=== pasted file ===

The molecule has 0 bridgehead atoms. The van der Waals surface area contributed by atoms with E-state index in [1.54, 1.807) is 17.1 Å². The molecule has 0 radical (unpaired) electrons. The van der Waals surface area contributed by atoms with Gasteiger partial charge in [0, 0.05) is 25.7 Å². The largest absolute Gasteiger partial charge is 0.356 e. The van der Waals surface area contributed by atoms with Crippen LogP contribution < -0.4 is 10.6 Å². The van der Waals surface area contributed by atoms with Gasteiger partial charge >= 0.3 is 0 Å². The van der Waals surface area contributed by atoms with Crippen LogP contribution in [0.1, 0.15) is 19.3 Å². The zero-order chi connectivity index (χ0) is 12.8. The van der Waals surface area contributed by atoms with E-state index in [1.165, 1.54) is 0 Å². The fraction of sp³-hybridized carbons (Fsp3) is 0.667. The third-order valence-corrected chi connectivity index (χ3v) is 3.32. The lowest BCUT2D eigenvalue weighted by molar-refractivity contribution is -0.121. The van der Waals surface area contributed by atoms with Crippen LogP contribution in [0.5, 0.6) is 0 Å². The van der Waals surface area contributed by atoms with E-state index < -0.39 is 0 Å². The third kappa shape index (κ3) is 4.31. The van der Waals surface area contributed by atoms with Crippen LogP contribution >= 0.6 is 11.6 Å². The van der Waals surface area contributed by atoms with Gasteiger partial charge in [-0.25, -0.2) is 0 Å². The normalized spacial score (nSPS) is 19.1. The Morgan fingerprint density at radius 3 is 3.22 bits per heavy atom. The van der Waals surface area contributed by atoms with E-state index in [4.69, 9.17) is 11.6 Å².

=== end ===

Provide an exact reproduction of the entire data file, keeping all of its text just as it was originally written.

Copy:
The molecule has 0 bridgehead atoms. The van der Waals surface area contributed by atoms with E-state index in [1.54, 1.807) is 17.1 Å². The molecule has 0 radical (unpaired) electrons. The van der Waals surface area contributed by atoms with Gasteiger partial charge in [0, 0.05) is 25.7 Å². The largest absolute Gasteiger partial charge is 0.356 e. The van der Waals surface area contributed by atoms with Crippen LogP contribution < -0.4 is 10.6 Å². The van der Waals surface area contributed by atoms with Gasteiger partial charge >= 0.3 is 0 Å². The van der Waals surface area contributed by atoms with Crippen LogP contribution in [0.1, 0.15) is 19.3 Å². The zero-order chi connectivity index (χ0) is 12.8. The van der Waals surface area contributed by atoms with E-state index in [1.165, 1.54) is 0 Å². The fraction of sp³-hybridized carbons (Fsp3) is 0.667. The third-order valence-corrected chi connectivity index (χ3v) is 3.32. The lowest BCUT2D eigenvalue weighted by molar-refractivity contribution is -0.121. The van der Waals surface area contributed by atoms with Crippen LogP contribution in [0.5, 0.6) is 0 Å². The van der Waals surface area contributed by atoms with E-state index < -0.39 is 0 Å². The third kappa shape index (κ3) is 4.31. The van der Waals surface area contributed by atoms with Crippen LogP contribution >= 0.6 is 11.6 Å². The van der Waals surface area contributed by atoms with Gasteiger partial charge in [-0.25, -0.2) is 0 Å². The normalized spacial score (nSPS) is 19.1. The Morgan fingerprint density at radius 3 is 3.22 bits per heavy atom. The van der Waals surface area contributed by atoms with E-state index in [4.69, 9.17) is 11.6 Å².